Sick Building Syndrome: How Your Work Might Be Making You Ill
A diagnosis of SBS is typically delayed until an unusual number of individuals who frequent a particular building all start displaying similar symptoms over a period of time. At that point, an investigation of the building itself as a causative factor may be in order. The World Health Organization (WHO) estimates that up to 30 percent of existing commercial and residential structures may be implicated in SBS symptoms. However, only time and careful investigation can narrow down the diagnosis to a sick building. Here is more information on sick building syndrome, its warning signs and symptoms and what types of treatments are available.
Sick building syndrome symptoms may vary depending on the type of allergen present in the building. If you are pursuing your masters of public health you may be considering specializing in SBS for your career. If this is the case, you will be interested to learn that four major types of pollutants are now known to contribute to sick building syndrome.
- Biological air pollutants. Biological air pollutants include mildew, mold, pollen, dust, pet dander, hair and other common allergens produced by people and/or animals and carried through the air.
- Heavy-metal air pollutants. Lead is probably the most famous heavy-metal air pollutant, and also the most heavily publicized to date. However, other equally dangerous heavy-metal air pollutants like mercury are often still in the paint or primer of older buildings and may pollute the air supply at toxic levels.
- Volatile organic compound air pollutants. VOCs, as volatile organic compounds are commonly termed, can be released into the air through the presence of pesticides, preserving agents (like formaldehyde), cleaning chemicals (such as solvents and sprays) and other chemicals. Other more common VOCs include glues, fragrances, markers, printer ink and toner and even some types of markers. VOCs are more dangerous indoors because their concentrations are much higher when in an enclosed indoor space.
- Major combustion air pollutants. Perhaps the best-known major combustion air pollutant is carbon monoxide. Some of these pollutants, such as carbon monoxide, can be lethal. Others, like sulfur dioxide and methylene chloride (often found in paint thinners), are simply irritating and toxic.
Symptoms of SBS can vary depending on which type of pollutant is present within the sick building. However, there is a range of symptoms that sufferers tend to exhibit, including some or all of the following symptoms:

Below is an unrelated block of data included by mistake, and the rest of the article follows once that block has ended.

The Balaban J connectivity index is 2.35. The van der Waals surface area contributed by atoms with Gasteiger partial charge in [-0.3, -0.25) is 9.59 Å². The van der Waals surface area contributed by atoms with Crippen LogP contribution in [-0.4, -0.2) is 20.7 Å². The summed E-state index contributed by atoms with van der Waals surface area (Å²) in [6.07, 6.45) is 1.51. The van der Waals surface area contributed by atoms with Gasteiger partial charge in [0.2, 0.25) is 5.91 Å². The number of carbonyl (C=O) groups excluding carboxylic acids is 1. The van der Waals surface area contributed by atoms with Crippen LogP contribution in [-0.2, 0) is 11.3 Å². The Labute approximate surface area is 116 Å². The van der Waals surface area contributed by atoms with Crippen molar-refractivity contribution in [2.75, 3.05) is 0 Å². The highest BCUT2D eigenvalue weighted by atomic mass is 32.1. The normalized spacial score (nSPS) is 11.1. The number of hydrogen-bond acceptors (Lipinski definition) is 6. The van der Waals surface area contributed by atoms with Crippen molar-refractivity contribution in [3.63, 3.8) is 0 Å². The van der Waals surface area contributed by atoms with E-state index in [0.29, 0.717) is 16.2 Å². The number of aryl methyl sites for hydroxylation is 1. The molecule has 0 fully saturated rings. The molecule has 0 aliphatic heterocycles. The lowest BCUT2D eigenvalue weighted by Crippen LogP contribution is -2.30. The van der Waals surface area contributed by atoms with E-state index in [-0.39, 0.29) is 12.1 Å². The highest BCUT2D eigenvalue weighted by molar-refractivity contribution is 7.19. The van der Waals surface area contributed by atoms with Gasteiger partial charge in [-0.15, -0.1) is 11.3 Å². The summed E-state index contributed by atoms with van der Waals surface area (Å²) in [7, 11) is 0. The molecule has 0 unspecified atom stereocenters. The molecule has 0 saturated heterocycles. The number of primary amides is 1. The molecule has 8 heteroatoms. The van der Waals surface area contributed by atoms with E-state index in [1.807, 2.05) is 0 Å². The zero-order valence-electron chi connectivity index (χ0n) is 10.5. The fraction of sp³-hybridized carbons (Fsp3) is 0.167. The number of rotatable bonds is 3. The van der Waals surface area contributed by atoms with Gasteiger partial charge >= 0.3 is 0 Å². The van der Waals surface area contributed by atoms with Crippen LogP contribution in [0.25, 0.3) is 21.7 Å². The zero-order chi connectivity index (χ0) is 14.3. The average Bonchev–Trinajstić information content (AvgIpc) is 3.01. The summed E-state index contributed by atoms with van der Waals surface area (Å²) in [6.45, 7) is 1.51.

- Lethargy and fatigue
- Dizziness and nausea
- Trouble breathing and a tight feeling in the chest
- Runny or stuffy nose
- Skin rashes, irritation, dryness and other skin issues
- Unexplained body aches and pains
- Irritation in the eyes or throat
- Trouble focusing or concentrating
- Alterations to sense of taste or smell
Before treatment can begin, it is critical to identify what is causing the symptoms being displayed. This can often be a frustrating process for both patient and doctor. Because ultimately SBS is similar to any other type of allergic reaction, it is important to pinpoint the specific allergen(s). A general practitioner can help alleviate discomfort from SBS symptoms. A dermatologist can be very helpful in performing allergy testing to rule out food allergies or an underlying medical condition. Ultimately treatment requires removal from the sick building.
Identifying a Sick Building
If you are concerned about a sick building at your workplace, contact your employer’s HSE (Health and Safety Executive) representative and ask them to investigate. Ask your employer to survey other employees to find out if your co-workers are also experiencing symptoms. The first step will always be to check the overall air quality and composition and do a thorough general cleaning to rule out easily fixable maintenance issues. From here, the investigation can proceed to determine the category of pollutant and design an appropriate strategy to clean and purify the air.
Sick building syndrome is a very real illness that affects workers all over the world today. If you believe you may be suffering from SBS, do not wait to report the issue and seek treatment.
About the Author: Karen Marsh learned about sick building syndrome after logging two months of sick time in one year. She then pursued her masters in public health and now works as an independent HSE contractor to evaluate “sick” buildings.